The Montreux-to-Geneva peace conference is underway, and although the mainstream media is focusing on the negatives—namely, the fact that the invitation to Iran was blocked by the United States, and the confrontational exchange between Syria’s foreign minister and the United Nations’ Ban Ki-Moon—it’s important to emphasize that diplomacy, not war, is the only way out of the Syrian crisis. Still, Secretary of State John Kerry was hypocritical in his denunciation of the government of Bashar al-Assad, glossing over the atrocities by the anti-Assad rebels and demonizing Assad. Hopefully, behind the scenes, Kerry’s hard line on Syria will give way to a more serious effort to compromise in search of a solution.
Still, what’s happening in Switzerland is critically important, and it reflects an important shift from war to diplomacy on the part of President Obama and Secretary of State Kerry. The start of the Geneva process on Syria—coming only months after Obama and Kerry seemed determined to bomb Syria—and the successful beginning of the Iran-P5+1 talks are signal events.
That said, all sides acknowledge that the Syrian civil war won’t end anytime soon, and it will take enormous patience on all sides before there will be a resolution. The Syrian foreign minister, Walid Moallem, took a very hard line, too, as did the delegation representing the opposition. But some of that, at least, is for show, and it happened on the public stage. When the talks move from Montreux to Geneva on Friday, the real negotiations will take place, and the discussions will occur behind closed doors.
As Kerry said in a press conference following the first day of talks, it’ll be a long, hard road. “No one should doubt, no one’s trying to gloss this over, that this is the beginning of a tough and complicated process,” he said. “It’s no secret that getting to where we are now has, as I said, been difficult, and peace and stability will not arrive overnight. But it’s important that this process is now in place. It is important that the government and the opposition will sit down over these next days. And we don’t expect a sudden breakthrough.”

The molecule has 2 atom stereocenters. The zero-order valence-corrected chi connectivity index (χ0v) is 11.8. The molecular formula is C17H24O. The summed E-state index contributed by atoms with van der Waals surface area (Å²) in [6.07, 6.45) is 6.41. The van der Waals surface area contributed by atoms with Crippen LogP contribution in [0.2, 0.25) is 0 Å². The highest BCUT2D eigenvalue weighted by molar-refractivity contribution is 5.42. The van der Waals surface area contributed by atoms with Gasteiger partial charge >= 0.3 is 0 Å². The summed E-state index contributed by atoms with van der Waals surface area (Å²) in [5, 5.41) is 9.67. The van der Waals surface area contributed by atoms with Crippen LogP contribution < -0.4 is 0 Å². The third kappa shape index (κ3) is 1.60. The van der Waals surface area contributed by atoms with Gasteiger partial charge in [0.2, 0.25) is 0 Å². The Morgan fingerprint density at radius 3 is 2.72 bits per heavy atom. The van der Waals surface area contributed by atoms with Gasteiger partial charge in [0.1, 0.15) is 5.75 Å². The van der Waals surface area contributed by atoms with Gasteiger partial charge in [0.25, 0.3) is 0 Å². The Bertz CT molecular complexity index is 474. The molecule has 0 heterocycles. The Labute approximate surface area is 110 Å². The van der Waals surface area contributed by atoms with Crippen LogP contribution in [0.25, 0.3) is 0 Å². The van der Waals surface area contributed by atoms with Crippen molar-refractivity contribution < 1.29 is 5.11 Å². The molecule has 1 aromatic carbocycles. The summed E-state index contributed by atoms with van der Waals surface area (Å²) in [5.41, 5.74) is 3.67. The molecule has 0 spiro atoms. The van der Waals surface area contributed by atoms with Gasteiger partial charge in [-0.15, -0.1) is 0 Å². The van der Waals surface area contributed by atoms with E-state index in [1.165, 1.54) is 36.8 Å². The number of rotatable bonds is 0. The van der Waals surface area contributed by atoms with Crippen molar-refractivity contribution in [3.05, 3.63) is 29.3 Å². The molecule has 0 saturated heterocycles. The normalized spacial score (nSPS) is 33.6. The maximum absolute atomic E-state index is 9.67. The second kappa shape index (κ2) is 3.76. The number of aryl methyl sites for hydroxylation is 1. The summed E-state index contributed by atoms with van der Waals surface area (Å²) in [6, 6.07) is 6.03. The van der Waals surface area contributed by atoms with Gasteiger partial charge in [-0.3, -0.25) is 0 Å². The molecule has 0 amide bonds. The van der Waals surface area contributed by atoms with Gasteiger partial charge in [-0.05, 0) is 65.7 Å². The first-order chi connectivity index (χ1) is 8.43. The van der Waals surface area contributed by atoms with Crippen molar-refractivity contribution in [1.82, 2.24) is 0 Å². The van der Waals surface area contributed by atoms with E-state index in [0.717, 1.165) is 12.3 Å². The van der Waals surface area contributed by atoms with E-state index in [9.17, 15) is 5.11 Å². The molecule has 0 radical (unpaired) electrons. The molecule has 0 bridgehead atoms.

Part of the reason no breakthrough is imminent is that the conflict between the Syrian government and the rebels is not the only one going on. Parallel to that is the conflict between the United States, which implacably demands that the government of Bashar al-Assad be ousted, and Russia, which says that there is no reason at the outset to exclude the possibility that Assad and his cohort would remain in place. On top of that, there is a regional conflict between Iran, which supports Assad, and Saudi Arabia, the chief backer of the opposition. If the United States, Russia, Saudi Arabia and Iran can all agree on the outlines of a new Syrian political balance, then there’s a chance that the peace talks can succeed. Unfortunately, in a shortsighted and self-defeating step, the United States and the Syrian rebels insisted that an invitation to Iran from the UN’s Ban be rescinded, and it was.
In an exchange with Kim Ghattas of the BBC in Montreux, Kerry obfuscated on Iran, falling back on the US insistence that Iran should have agreed to preconditions calling for the ouster of the Assad government and the creation of a “transitional” authority. Here’s the exchange between Ghattas and Kerry:
QUESTION: Mr. Secretary, thank you very much for taking our questions. Iran was disinvited from this conference because Tehran did not endorse the Geneva communiqué. But then clearly, as we saw today, neither does the Syrian Government. Iran is almost as much a party to the conflict as the Syrian Government. Can you really expect to make progress in the negotiations without finding a way to involve Iran in the conversation at some point?